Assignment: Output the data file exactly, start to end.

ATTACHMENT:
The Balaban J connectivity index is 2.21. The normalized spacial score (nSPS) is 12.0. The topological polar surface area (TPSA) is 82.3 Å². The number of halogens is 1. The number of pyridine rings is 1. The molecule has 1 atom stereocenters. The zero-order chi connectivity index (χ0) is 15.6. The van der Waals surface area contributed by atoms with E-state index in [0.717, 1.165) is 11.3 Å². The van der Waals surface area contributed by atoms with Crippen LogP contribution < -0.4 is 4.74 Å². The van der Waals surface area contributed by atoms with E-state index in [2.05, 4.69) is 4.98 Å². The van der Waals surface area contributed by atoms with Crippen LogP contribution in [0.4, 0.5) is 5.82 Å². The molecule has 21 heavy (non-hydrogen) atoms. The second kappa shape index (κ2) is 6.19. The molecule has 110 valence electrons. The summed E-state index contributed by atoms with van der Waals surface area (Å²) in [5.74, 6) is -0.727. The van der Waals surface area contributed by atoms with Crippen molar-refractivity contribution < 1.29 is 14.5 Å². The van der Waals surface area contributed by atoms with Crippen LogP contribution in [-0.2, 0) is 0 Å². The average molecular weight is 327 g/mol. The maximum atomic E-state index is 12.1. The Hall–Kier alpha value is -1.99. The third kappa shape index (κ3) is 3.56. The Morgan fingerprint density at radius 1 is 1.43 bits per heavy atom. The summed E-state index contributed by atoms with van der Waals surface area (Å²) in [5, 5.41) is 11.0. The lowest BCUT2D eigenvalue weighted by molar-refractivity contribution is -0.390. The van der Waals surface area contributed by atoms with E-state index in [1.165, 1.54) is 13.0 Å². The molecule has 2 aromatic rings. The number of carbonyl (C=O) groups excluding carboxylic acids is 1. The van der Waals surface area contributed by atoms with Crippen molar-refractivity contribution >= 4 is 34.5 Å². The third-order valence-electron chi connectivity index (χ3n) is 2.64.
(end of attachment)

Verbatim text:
The Balaban J connectivity index is 2.21. The normalized spacial score (nSPS) is 12.0. The topological polar surface area (TPSA) is 82.3 Å². The number of halogens is 1. The number of pyridine rings is 1. The molecule has 1 atom stereocenters. The zero-order chi connectivity index (χ0) is 15.6. The van der Waals surface area contributed by atoms with E-state index in [0.717, 1.165) is 11.3 Å². The van der Waals surface area contributed by atoms with Crippen LogP contribution < -0.4 is 4.74 Å². The van der Waals surface area contributed by atoms with E-state index in [2.05, 4.69) is 4.98 Å². The van der Waals surface area contributed by atoms with Crippen LogP contribution in [0.4, 0.5) is 5.82 Å². The molecule has 21 heavy (non-hydrogen) atoms. The second kappa shape index (κ2) is 6.19. The molecule has 110 valence electrons. The summed E-state index contributed by atoms with van der Waals surface area (Å²) in [5.74, 6) is -0.727. The van der Waals surface area contributed by atoms with Crippen molar-refractivity contribution < 1.29 is 14.5 Å². The van der Waals surface area contributed by atoms with Crippen LogP contribution in [-0.2, 0) is 0 Å². The average molecular weight is 327 g/mol. The maximum atomic E-state index is 12.1. The Hall–Kier alpha value is -1.99. The third kappa shape index (κ3) is 3.56. The Morgan fingerprint density at radius 1 is 1.43 bits per heavy atom. The summed E-state index contributed by atoms with van der Waals surface area (Å²) in [5, 5.41) is 11.0. The lowest BCUT2D eigenvalue weighted by molar-refractivity contribution is -0.390. The van der Waals surface area contributed by atoms with E-state index in [1.165, 1.54) is 13.0 Å². The molecule has 2 aromatic rings. The number of carbonyl (C=O) groups excluding carboxylic acids is 1. The van der Waals surface area contributed by atoms with Crippen molar-refractivity contribution >= 4 is 34.5 Å². The third-order valence-electron chi connectivity index (χ3n) is 2.64.